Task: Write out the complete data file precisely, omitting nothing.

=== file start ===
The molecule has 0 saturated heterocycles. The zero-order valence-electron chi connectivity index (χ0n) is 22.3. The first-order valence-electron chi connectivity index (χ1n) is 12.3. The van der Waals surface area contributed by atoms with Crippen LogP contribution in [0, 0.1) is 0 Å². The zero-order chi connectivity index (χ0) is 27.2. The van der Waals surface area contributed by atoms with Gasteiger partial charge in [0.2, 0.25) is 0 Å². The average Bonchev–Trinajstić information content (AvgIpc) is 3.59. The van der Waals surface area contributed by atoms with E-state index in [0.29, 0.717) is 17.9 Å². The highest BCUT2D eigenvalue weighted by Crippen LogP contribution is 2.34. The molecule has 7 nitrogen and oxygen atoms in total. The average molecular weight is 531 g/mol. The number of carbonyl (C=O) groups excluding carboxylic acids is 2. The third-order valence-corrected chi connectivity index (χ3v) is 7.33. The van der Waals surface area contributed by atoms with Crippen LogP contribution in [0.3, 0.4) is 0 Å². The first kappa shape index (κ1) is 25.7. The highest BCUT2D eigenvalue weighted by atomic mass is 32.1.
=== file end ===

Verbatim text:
The molecule has 0 saturated heterocycles. The zero-order valence-electron chi connectivity index (χ0n) is 22.3. The first-order valence-electron chi connectivity index (χ1n) is 12.3. The van der Waals surface area contributed by atoms with Crippen LogP contribution in [0, 0.1) is 0 Å². The zero-order chi connectivity index (χ0) is 27.2. The van der Waals surface area contributed by atoms with Gasteiger partial charge in [0.2, 0.25) is 0 Å². The average Bonchev–Trinajstić information content (AvgIpc) is 3.59. The van der Waals surface area contributed by atoms with E-state index in [0.29, 0.717) is 17.9 Å². The highest BCUT2D eigenvalue weighted by Crippen LogP contribution is 2.34. The molecule has 7 nitrogen and oxygen atoms in total. The average molecular weight is 531 g/mol. The number of carbonyl (C=O) groups excluding carboxylic acids is 2. The third-order valence-corrected chi connectivity index (χ3v) is 7.33. The van der Waals surface area contributed by atoms with Crippen LogP contribution in [0.3, 0.4) is 0 Å². The first kappa shape index (κ1) is 25.7. The highest BCUT2D eigenvalue weighted by atomic mass is 32.1.